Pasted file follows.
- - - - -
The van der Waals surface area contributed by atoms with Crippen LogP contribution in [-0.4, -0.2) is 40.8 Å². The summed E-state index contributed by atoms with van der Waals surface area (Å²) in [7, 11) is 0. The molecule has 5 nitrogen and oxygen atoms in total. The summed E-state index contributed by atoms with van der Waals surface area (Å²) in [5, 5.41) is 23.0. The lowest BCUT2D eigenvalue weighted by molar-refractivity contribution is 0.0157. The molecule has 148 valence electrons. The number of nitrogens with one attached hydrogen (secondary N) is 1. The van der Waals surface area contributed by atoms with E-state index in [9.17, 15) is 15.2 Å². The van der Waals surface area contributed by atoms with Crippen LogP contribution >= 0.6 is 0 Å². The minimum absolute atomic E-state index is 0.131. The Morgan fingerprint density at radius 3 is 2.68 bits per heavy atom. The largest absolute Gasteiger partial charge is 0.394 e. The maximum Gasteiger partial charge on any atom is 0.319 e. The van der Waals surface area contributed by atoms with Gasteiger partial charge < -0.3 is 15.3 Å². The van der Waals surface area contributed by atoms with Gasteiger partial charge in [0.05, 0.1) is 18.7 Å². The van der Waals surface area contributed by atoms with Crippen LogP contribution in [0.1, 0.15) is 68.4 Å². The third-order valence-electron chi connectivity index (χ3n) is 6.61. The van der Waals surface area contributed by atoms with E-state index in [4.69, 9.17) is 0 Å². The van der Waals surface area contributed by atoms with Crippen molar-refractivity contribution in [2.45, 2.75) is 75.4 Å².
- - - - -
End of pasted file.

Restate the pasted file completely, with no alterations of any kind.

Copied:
The van der Waals surface area contributed by atoms with Crippen LogP contribution in [-0.4, -0.2) is 40.8 Å². The summed E-state index contributed by atoms with van der Waals surface area (Å²) in [7, 11) is 0. The molecule has 5 nitrogen and oxygen atoms in total. The summed E-state index contributed by atoms with van der Waals surface area (Å²) in [5, 5.41) is 23.0. The lowest BCUT2D eigenvalue weighted by molar-refractivity contribution is 0.0157. The molecule has 148 valence electrons. The number of nitrogens with one attached hydrogen (secondary N) is 1. The van der Waals surface area contributed by atoms with E-state index in [9.17, 15) is 15.2 Å². The van der Waals surface area contributed by atoms with Crippen LogP contribution >= 0.6 is 0 Å². The minimum absolute atomic E-state index is 0.131. The Morgan fingerprint density at radius 3 is 2.68 bits per heavy atom. The largest absolute Gasteiger partial charge is 0.394 e. The maximum Gasteiger partial charge on any atom is 0.319 e. The van der Waals surface area contributed by atoms with Gasteiger partial charge < -0.3 is 15.3 Å². The van der Waals surface area contributed by atoms with Gasteiger partial charge in [0.05, 0.1) is 18.7 Å². The van der Waals surface area contributed by atoms with Crippen LogP contribution in [0.1, 0.15) is 68.4 Å². The third-order valence-electron chi connectivity index (χ3n) is 6.61. The van der Waals surface area contributed by atoms with E-state index in [4.69, 9.17) is 0 Å². The van der Waals surface area contributed by atoms with Crippen molar-refractivity contribution in [2.45, 2.75) is 75.4 Å².